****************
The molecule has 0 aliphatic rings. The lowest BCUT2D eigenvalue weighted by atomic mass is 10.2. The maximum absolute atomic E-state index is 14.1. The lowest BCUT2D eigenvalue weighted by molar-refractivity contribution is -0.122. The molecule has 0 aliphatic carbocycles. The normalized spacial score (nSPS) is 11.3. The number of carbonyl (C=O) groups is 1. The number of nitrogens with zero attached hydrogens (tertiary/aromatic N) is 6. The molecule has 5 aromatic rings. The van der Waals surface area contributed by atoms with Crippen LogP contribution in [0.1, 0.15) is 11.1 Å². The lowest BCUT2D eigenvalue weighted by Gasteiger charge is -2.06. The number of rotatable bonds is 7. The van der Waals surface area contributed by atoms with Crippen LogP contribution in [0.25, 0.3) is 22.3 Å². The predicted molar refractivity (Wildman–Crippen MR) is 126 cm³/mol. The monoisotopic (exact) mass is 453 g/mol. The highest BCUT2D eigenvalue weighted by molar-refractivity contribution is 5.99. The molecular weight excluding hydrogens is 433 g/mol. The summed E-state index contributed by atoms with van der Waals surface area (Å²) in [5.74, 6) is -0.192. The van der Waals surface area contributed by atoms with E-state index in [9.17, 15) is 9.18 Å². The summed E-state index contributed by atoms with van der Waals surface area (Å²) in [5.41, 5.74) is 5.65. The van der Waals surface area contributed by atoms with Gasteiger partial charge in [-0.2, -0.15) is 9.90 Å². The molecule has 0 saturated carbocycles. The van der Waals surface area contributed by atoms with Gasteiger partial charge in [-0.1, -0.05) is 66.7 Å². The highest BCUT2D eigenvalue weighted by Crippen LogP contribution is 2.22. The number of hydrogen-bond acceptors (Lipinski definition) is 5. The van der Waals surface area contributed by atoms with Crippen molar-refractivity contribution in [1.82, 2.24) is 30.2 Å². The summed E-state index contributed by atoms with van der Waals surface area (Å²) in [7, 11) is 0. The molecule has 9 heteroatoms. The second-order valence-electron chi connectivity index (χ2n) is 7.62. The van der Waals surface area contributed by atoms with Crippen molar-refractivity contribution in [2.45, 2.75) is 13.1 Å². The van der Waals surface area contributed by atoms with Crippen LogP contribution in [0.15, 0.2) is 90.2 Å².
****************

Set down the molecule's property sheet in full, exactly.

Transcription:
The molecule has 0 aliphatic rings. The lowest BCUT2D eigenvalue weighted by atomic mass is 10.2. The maximum absolute atomic E-state index is 14.1. The lowest BCUT2D eigenvalue weighted by molar-refractivity contribution is -0.122. The molecule has 0 aliphatic carbocycles. The normalized spacial score (nSPS) is 11.3. The number of carbonyl (C=O) groups is 1. The number of nitrogens with zero attached hydrogens (tertiary/aromatic N) is 6. The molecule has 5 aromatic rings. The van der Waals surface area contributed by atoms with Crippen LogP contribution in [0.1, 0.15) is 11.1 Å². The lowest BCUT2D eigenvalue weighted by Gasteiger charge is -2.06. The number of rotatable bonds is 7. The van der Waals surface area contributed by atoms with Crippen LogP contribution in [0.25, 0.3) is 22.3 Å². The predicted molar refractivity (Wildman–Crippen MR) is 126 cm³/mol. The monoisotopic (exact) mass is 453 g/mol. The highest BCUT2D eigenvalue weighted by molar-refractivity contribution is 5.99. The molecular weight excluding hydrogens is 433 g/mol. The summed E-state index contributed by atoms with van der Waals surface area (Å²) in [5.74, 6) is -0.192. The van der Waals surface area contributed by atoms with E-state index in [9.17, 15) is 9.18 Å². The summed E-state index contributed by atoms with van der Waals surface area (Å²) in [5.41, 5.74) is 5.65. The van der Waals surface area contributed by atoms with Gasteiger partial charge in [-0.2, -0.15) is 9.90 Å². The molecule has 0 saturated carbocycles. The van der Waals surface area contributed by atoms with Gasteiger partial charge in [-0.1, -0.05) is 66.7 Å². The highest BCUT2D eigenvalue weighted by Crippen LogP contribution is 2.22. The number of hydrogen-bond acceptors (Lipinski definition) is 5. The van der Waals surface area contributed by atoms with Crippen molar-refractivity contribution in [1.82, 2.24) is 30.2 Å². The summed E-state index contributed by atoms with van der Waals surface area (Å²) in [7, 11) is 0. The molecule has 9 heteroatoms. The second-order valence-electron chi connectivity index (χ2n) is 7.62. The van der Waals surface area contributed by atoms with Crippen molar-refractivity contribution in [2.45, 2.75) is 13.1 Å². The van der Waals surface area contributed by atoms with Crippen LogP contribution in [0.15, 0.2) is 90.2 Å².